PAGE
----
India In 2009 India’s installed renewable energy capacity, excluding large hydroelectric power plants, was about 16 GW. In terms of installed wind capacity it ranked fifth in the world with more than 11 GW.
But despite this impressive set of figures, total power produced by this capacity currently accounts for less than 2% of the total power produced in India. Assuming continued strong growth in electricity consumption, India would need an installed renewable energy capacity of some 100—110 GW to reach its 2020 target, meaning a capacity ramp up of about 8 GW/year.
As challenging as this may seem, other countries have already successfully demonstrated how to quickly increase renewable energy growth rates in a relatively short period of time. For example, since Germany’s renewable energy law was passed in 2000 its installed renewable energy capacity has grown at a compound annual rate of 16% from 11.9 GW in 2000 to 39.9 GW in 2008. Over the same period, the total power produced in Germany from renewable sources soared by over 150%. Before the law was enacted, the country had only managed to achieve single digit growth rates for renewable installations between 1990 and 2000.
Meanwhile, China has for the past five years doubled its installed wind capacity year-on-year, adding 13 GW in 2009. Latest official Chinese statistics show that the nation’s renewable energy capacity is now increasing at a faster pace than that of its coal plants.
Investors might look back and remember how India has in the past failed to achieve declared ambitious growth targets in its power sector. For instance it fell about 40% short of its 2007—2008 capacity addition programme target, while the implementation of several of its infrastructure projects have been beset with troublesome issues such as land acquisition.
However, there are five good reasons to believe that India will achieve ambitious renewable energy growth rates soon.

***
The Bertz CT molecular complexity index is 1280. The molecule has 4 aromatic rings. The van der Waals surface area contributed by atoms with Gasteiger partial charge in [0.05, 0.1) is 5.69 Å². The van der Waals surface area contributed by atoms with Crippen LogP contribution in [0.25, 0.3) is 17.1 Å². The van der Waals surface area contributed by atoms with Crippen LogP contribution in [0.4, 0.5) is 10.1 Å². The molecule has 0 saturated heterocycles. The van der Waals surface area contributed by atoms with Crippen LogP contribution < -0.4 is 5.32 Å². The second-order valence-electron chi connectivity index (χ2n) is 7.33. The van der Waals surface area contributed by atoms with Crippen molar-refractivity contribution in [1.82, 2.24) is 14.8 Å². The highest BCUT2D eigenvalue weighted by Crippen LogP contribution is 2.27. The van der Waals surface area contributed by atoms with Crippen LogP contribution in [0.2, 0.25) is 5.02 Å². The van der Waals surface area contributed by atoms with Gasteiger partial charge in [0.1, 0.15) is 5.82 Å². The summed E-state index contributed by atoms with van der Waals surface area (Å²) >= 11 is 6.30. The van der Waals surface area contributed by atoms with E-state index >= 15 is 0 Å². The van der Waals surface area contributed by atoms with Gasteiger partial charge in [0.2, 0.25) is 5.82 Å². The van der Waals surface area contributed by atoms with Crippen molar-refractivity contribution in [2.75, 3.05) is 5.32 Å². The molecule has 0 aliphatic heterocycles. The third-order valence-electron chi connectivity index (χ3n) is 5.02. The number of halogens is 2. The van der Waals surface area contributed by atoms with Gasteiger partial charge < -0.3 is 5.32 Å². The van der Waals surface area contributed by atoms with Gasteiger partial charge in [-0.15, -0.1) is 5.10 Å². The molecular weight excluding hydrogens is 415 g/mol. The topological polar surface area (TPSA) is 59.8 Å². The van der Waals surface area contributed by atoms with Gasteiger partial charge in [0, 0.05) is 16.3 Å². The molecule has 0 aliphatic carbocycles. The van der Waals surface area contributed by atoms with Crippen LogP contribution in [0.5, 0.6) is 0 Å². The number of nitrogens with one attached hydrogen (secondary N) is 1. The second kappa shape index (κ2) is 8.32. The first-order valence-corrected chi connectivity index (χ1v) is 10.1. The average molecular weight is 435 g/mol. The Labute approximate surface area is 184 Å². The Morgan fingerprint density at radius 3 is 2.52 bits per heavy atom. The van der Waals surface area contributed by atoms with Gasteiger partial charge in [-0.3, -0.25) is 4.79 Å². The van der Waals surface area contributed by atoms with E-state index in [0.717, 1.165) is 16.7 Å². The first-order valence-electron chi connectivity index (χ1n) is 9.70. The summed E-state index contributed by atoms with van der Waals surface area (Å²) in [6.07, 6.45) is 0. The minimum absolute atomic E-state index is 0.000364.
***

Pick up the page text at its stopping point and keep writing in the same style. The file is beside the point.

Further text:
Vast Renewable Resources
India is very rich in wind resources and official estimates predict the country’s installed capacity at about 50 GW by 2020 but some industry experts believe this figure too conservative and suggest levels could be as high as 150—200 GW by the same year.
India also has huge solar potential. The daily average incident solar energy over the country varies from 4—7 kWh/m² and the country benefits from 2300—3200 sunshine hours per year, depending upon the location. In addiiton, as the cost of building solar technologies continues to fall over the next 5-10 years, a significant scale-up of solar generation, in multiples of tens of GW, is a very realistic possibility for the country.
There is also vast untapped potential from different biomass sources. Agro-residue has a potential of generating approximately 18 GW of energy in India, while bagasse has the potential of generating about 4 GW. And, about 60 GW of power can be generated from energy crops in the country’s degraded wastelands, while the country’s renewable energy minister has identified 15 GW of potential generating capacity from small hydroelectric power plants.
Energy Security Remains Key Concern
Driven by consistent economic growth, India’s power requirements are expected to grow at a rate of 6.4% per year and are anticipated to reach 1600—1800 TWh by 2020. This would imply that the country’s total installed capacity will soar from about 160 GW in 2010 to about 450 GW by 2020. Coal is expected to remain the country’s principal energy source in the coming years and despite India holding almost 10% of the total global reserves of coal, imports rose from nothing five years ago to more than 50 million tonnes in the last fiscal year. It also imports somewhere in the region of 75%—80% of its crude oil requirements and, until recently, a significant amount of LNG. Given its market exposure, the vulnerability of the country to international oil price volatility is another threat to India’s energy security which renewable energy resources could help guard against.
Rural Electrification Rates are Set to Increase